The moment of inertia of an object depends on where the axis of rotation is. The moment of inertia can be found by breaking up the object into little pieces, multiplying the mass of each little piece by the square of the distance it is from the axis of rotation, and adding all these products up:

Fortunately, for common objects rotating about typical axes of rotation, these sums have been worked out, so we don't have to do it ourselves. A table of some of these moments of inertia can be found on page 223 in the textbook. Note that for an object where the mass is all concentrated at the same distance from the axis of rotation, such as a small ball being swung in a circle on a string, the moment of inertia is simply MR2 . For objects where the mass is distributed at different distances from the axis of rotation, there is some multiplying factor in front of the MR2.

Newton's second law for rotation

You can figure out the rotational equivalent of any straight-line motion equation by substituting the corresponding rotational variables for the straight-line motion variables (angular displacement for displacement, angular velocity for velocity, angular acceleration for acceleration, torque for force, and moment of inertia for mass). Try this for Newton's second law:

Replace force by torque, m by I, and acceleration by angular acceleration and you get:

Example - two masses and a pulley

We've dealt with this kind of problem before, but we've never accounted for the pulley. Now we will. There are two masses, one sitting on a table, attached to the second mass which is hanging down over a pulley. When you let the system go, the hanging mass is pulled down by gravity, accelerating the mass sitting on the table. When you looked at this situation previously, you treated the pulley as being massless and frictionless. We'll still treat it as frictionless, but now let's work with a real pulley.

A 111 N block sits on a table; the coefficient of kinetic friction between the block and the table is 0.300. This block is attached to a 258 N block by a rope that passes over a pulley; the second block hangs down below the pulley. The pulley is a solid disk with a mass of 1.25 kg and an unknown radius. The rope passes over the pulley on the outer edge. What is the acceleration of the blocks?

As usual, the first place to start is with a free-body diagram of each block and the pulley. Note that because the pulley has an angular acceleration, the tensions in the two parts of the rope have to be different, so there are different tension forces acting on the two blocks.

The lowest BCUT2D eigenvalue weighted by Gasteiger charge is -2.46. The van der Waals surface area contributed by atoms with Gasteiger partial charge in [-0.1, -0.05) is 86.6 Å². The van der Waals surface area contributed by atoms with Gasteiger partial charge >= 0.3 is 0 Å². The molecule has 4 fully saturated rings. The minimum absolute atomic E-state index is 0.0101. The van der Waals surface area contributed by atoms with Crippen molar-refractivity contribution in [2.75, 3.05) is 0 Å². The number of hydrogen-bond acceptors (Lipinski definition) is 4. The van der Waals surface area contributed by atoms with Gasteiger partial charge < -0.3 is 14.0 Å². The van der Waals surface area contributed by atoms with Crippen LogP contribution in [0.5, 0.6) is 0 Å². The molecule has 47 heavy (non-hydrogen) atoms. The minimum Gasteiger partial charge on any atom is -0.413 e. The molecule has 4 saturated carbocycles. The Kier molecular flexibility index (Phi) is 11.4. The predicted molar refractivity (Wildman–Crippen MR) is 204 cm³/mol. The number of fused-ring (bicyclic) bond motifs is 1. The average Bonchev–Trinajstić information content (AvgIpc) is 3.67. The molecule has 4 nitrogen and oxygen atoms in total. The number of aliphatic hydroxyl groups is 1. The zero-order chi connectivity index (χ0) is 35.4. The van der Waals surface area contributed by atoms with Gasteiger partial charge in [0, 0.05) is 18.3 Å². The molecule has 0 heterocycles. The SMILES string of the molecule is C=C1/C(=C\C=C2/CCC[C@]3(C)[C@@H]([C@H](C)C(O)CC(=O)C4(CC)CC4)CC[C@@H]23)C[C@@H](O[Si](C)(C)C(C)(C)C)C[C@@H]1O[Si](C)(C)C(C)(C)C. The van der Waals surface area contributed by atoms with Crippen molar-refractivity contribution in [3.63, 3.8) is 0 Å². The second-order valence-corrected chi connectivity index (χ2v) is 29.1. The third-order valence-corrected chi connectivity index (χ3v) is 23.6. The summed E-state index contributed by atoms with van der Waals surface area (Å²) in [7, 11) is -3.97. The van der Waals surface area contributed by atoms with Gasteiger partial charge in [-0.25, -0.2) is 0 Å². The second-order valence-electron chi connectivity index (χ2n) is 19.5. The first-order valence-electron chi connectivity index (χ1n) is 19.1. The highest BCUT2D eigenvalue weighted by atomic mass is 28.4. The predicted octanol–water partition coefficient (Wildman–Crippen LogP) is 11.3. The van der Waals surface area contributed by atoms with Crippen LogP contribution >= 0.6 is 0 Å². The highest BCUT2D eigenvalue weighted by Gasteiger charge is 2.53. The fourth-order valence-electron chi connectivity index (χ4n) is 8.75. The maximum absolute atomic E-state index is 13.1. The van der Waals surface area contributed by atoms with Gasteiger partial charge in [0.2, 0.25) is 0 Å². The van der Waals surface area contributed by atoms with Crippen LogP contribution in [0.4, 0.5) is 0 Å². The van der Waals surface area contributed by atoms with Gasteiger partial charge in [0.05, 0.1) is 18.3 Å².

Then, as usual, the next step is to apply Newton's second law and write down the force and/or torque equations. For block 1, the force equations look like this:

For block 2, the force equation is:

The pulley is rotating, not moving in a straight line, so do the sum of the torques:

Just a quick note about positive directions...you know that the system will accelerate so that block 2 accelerates down, so make down the positive direction for block 2. Block 1 accelerates right, so make right the positive direction for block 1, and for the pulley, which will have a clockwise angular acceleration, make clockwise the positive direction.

We have three equations, with a bunch of unknowns, the two tensions, the moment of inertia, the acceleration, and the angular acceleration. The moment of inertia is easy to calculate, because we know what the pulley looks like (a solid disk) and we have the mass and radius:

The next step is to make the connection between the angular acceleration of the pulley and the acceleration of the two blocks. Assume the rope does not slip on the pulley, so a point on the pulley which is in contact with the rope has a tangential acceleration equal to the acceleration of any point on the rope, which is equal to the acceleration of the blocks. Recalling the relationship between the angular acceleration and the tangential acceleration gives:

Plugging this, and the expression for the moment of inertia, into the torque equation gives:

All the factors of r, the radius of the pulley, cancel out, leaving:

Substituting the expressions derived above for the two tensions gives:

This can be solved for the acceleration:

Accounting for the mass of the pulley just gives an extra term in the denominator. Plugging in the numbers and solving for the acceleration gives:

Neglecting the mass of the pulley gives a = 5.97 m/s2.